Chilean Energy Companies Eye Marcellus Shale Gas

  • Susan Phillips

Pennsylvania Governor Tom Corbett helps cut the ribbon near the site of Chile's new consulate in Philadelphia.

Nat Hamilton / WHYY/Newsworks

Pennsylvania Governor Tom Corbett helps cut the ribbon with Chilean officials and Philadelphia deputy mayor Alan Greenberger near the site of Chile's new consulate in Philadelphia.

Chilean energy executives interested in Pennsylvania’s Marcellus Shale natural gas are in the middle of a three-day trade visit to the state. The tour comes on the heels of Pennsylvania Governor Tom Corbett’s own trade trip to Chile last April. 
With great fanfare, Gov. Corbett cut a large ribbon with gigantic scissors at the site of Chile’s new consulate in Philadelphia. But the real focus of the day’s visit is Chile’s interest in importing natural gas from the state’s Marcellus Shale formation.
Bernardo Larrain is the chairman of Colbun, a Chilean energy company. Larrain says demand for energy in Chile is growing five to six percent a year, and will continue at that rate for the next 20 years.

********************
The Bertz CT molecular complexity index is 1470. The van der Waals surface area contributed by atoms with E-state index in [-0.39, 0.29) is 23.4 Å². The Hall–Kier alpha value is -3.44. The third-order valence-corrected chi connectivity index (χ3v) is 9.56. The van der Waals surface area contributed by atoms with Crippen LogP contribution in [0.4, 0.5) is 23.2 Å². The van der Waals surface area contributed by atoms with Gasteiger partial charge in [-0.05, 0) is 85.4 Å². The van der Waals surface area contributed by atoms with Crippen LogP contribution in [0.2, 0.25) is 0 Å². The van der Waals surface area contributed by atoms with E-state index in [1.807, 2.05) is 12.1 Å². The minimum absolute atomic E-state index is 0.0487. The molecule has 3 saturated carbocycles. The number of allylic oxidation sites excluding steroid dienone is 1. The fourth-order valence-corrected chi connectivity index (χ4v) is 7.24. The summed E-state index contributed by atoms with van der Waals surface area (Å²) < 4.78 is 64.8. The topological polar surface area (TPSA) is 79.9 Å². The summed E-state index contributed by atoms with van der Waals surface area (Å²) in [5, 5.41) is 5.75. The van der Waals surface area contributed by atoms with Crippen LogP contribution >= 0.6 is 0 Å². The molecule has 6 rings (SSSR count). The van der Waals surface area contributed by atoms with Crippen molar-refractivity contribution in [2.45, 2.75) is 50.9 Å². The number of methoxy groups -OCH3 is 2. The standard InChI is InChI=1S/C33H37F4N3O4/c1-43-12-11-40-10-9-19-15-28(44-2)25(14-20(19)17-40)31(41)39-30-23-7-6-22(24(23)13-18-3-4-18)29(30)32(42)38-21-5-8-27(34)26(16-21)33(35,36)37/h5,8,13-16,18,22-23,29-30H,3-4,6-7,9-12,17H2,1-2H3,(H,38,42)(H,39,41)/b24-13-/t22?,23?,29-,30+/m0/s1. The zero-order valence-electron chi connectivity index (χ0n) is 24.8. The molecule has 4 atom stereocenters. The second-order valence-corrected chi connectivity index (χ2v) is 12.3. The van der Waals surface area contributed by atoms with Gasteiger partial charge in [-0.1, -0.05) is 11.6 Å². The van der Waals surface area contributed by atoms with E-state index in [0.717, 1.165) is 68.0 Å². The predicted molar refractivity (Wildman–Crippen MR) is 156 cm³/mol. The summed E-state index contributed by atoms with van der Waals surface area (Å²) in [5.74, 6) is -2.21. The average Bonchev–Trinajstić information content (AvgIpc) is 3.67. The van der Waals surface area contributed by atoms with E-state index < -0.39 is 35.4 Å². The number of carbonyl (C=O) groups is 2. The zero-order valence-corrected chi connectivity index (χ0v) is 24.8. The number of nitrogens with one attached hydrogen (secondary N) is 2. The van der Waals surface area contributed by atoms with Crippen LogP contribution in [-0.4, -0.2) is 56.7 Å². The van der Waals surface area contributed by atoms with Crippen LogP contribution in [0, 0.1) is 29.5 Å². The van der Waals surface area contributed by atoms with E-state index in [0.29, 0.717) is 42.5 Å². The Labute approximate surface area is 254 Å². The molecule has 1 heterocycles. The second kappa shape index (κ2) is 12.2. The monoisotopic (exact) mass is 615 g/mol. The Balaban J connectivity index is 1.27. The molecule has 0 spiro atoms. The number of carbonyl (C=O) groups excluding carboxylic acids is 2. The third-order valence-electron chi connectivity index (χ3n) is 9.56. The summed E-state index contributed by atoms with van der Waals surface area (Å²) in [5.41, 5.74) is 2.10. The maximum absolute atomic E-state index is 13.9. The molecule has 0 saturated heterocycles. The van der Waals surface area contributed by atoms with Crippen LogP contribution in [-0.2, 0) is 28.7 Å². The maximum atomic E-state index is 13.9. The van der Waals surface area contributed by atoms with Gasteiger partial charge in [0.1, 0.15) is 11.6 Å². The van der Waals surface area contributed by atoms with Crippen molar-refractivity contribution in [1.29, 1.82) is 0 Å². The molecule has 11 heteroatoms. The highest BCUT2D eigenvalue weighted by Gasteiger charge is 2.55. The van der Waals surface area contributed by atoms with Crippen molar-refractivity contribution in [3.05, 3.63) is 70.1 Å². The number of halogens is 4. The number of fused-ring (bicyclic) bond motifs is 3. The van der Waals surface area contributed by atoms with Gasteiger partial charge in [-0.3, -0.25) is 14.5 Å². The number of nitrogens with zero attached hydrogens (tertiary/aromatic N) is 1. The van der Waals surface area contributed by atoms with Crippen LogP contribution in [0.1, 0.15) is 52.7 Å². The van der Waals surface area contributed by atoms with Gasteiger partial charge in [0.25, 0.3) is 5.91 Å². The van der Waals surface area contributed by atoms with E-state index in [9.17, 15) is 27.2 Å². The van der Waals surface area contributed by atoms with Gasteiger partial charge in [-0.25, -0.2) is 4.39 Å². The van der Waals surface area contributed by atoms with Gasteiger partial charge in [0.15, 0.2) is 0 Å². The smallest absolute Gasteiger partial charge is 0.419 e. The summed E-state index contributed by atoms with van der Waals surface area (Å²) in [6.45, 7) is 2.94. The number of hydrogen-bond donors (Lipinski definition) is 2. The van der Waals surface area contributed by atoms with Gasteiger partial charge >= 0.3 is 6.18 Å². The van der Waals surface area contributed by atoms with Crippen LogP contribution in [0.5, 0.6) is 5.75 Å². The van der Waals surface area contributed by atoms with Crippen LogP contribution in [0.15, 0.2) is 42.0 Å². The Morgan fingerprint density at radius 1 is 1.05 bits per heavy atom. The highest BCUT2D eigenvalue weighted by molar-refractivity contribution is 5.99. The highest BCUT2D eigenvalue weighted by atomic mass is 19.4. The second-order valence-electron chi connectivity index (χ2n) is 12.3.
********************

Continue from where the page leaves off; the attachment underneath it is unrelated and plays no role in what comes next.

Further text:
“And that’s why we’re here,” Larrain told StateImpact. “Pennsylvania produces a lot of natural gas, shale gas. And Chile has a big installed capacity with plants that operate with natural gas. So I think there’s a good potential for association with the state of Pennsylvania.”
Larrain says opposition to new coal fired plants in his country limits their options. He says his company has spoken to executives from large energy companies like Shell and BP about importing natural gas from the United States. Right now, two new export terminals are under construction along the Gulf Coast. But he says he’s also heard talk of an export facility for Philadelphia.
Gov. Corbett told the crowd of energy executives from both the U.S. and Chile that he’s all for exporting the state’s natural gas to the developing nation.
“As Chile’s manufacturing sector grows, she is clearly going to need energy,” said Corbett. “Well we have a little bit of it here in Pennsylvania, we have it in abundance and we’re blessed by that.”
Establishing exports to Chile could be easier than sending gas abroad to large consumers like India and Japan because the U.S. has a free trade agreement with Chile.
Chilean energy executives plan to visit Pennsylvania’s gas fields before heading back home.

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